Duty-Based Approach argues that ethical actions need to be part and parcel of one’s duties. They need to be followed precisely because it is our obligation and duty. The police officers need to behave ethically since its part of their duty to observe ethics. Telling lies by such persons in the course of their duties does not amount to ethical behaviour. This is because lies have an ultimate cause of harm as compared to good. Honesty, on the other hand, intends to meet good and justice from the process of law and order. The Duty-Based approach disqualifies that telling lies is not part of the duties of the police officers. They need to follow the exact processes and requirements of their duties from which telling lies never feature at all (Sandler, 2008).

Justice Approach

Justice advocates for fairness in dealings. It demands that the process of seeking the truth need to be fair to all parties involved. Courts normally take justice ass their guiding principles. Ethics, likewise, regards the Justice Approach as one of the greatest determinants of ethical behaviours. In many cases, justice, and ethics converge at a common point. The point of convergence is that where the outcome benefits both parties in a case or in a process. Justice Approach argues that the outcome of every action need to ensure that all parties are well heard and considered equally (Barsky, 2009).

The police officers are bound by ethical codes to ensure that that the pursuit of law and order remains just on all sides. This bidding dictates that the actions of these officers need to promote airplay on both the parties in a tussle. Telling lies implies that the police officers either intend to fix the victim in the case or exonerate themselves (Beer & Business Expert Press, 2010). However, the process of justice requires fairness and is normally keen at ensuring that all parties are equally regarded in a particular case. Therefore, this approach argues that telling lies amount to the contravention of ethical codes and requirements. Telling lies would benefit one party or disadvantage the other in a typical case. This paper, therefore, argues that the police officers need not use lies in their duties since it contravenes this approach (Treviño & Nelson, 2011).

Several ethical frameworks have been used to justify the behaviour of people in the society. These frameworks create an environment which controls the behaviour and also assess if a particular outcome influence the society negatively or positively. The police officers, equally, have a duty under the doctrine of ethics to ensure strict adherence to the ethical codes. Their actions are normally weighed in the ethical balance (Lozano, 2001). According to many scholars, some actions as telling lies may benefit the police officer out of a tussle. However, the following ethical frameworks prove how telling lies fail to meet the criteria of ethical conduct and outcome.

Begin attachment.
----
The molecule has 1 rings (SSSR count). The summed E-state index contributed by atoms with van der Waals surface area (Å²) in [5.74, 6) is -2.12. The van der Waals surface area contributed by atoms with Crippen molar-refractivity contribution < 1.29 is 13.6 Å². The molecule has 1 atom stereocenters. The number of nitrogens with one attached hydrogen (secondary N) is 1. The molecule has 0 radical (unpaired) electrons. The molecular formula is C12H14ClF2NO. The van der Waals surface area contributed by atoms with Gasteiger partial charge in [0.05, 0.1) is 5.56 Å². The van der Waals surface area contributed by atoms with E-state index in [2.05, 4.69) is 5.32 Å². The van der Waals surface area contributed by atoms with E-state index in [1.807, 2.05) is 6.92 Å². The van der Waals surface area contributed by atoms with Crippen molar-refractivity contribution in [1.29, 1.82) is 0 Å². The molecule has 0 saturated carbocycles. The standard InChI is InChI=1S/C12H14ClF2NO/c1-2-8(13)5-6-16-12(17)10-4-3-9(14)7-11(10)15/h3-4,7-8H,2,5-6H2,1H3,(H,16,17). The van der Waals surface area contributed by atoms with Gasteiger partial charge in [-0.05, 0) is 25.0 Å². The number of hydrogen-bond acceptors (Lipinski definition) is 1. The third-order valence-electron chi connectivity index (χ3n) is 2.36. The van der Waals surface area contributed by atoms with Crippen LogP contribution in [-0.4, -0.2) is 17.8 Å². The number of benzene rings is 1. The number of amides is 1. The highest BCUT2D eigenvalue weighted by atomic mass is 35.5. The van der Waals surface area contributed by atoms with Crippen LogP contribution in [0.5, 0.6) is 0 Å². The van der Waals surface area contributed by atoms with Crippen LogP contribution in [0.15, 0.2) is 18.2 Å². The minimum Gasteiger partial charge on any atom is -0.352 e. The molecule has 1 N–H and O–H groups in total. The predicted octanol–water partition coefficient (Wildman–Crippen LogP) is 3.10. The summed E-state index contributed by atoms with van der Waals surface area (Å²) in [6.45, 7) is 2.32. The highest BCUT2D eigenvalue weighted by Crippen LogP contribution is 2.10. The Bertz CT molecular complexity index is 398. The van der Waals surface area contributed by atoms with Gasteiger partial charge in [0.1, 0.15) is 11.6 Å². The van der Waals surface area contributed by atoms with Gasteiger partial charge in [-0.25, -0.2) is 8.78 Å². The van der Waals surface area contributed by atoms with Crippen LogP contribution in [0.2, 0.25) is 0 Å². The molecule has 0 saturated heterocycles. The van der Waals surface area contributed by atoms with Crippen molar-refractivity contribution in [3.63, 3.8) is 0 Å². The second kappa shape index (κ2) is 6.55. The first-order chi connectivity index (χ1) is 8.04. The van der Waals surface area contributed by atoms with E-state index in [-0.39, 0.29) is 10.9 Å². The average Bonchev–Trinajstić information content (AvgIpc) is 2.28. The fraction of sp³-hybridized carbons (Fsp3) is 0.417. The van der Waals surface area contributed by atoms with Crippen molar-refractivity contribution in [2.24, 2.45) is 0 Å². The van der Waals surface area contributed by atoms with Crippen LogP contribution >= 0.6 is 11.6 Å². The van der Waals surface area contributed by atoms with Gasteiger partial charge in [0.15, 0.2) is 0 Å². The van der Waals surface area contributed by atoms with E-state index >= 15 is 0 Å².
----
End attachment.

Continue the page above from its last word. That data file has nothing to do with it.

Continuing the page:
Consequential Framework

The consequential framework focuses on the future effects and impacts of behavior. It aims at considering the people affected by one’s actions and the manner in which these actions affect them. This framework underscores the possibility of an amazing array of behaviours in the society. Therefore, it considers the particular actions which are desirable in promoting good in a situation and the ultimate consequence of such actions in producing the best (Arjoon et al., 2012). The general rule of thumb, in this case, is that every action needs to maximise on good and reduce the bad. This approach normally considers the outcome of one’s action especially in a case involving many people. Some people normally benefit from some actions while other remains disadvantaged by such actions (Hugman, 2005).

The use of lies by police officers normally intends to achieve a particular good especially for the police officer or for the person under protection. Scholars argue that most police officers resort to lies to either protect themselves or protect another senior person implicated in a case (Walton, 2003). Therefore, they use lies as a cover up mechanism. In this case, the consequence of their actions means good as per their perception. However, the bigger picture of telling lies among the police officers brings a sharp contrast with kind of notion. This is because the actions of the police affect many people in the society. Additionally, police activities include various parties who normally expect the best outcome from such police practices (Hillner, 2000).

This framework argues that every individual need to maximise good from the consequences of his actions. Observations of ethical standards and practices are one of the ways through which people improve and make good the outcomes of their actions. Telling lies consequentially trivialises the position of the other party to a police case. In a large perspective, it compromises the process of maintaining law and order and achieving the results as expected by the community (Pletz, 1999). Therefore, this framework argues that it is unethical for the place officers to use lies due to the unfortunate and negative consequence of such a practice.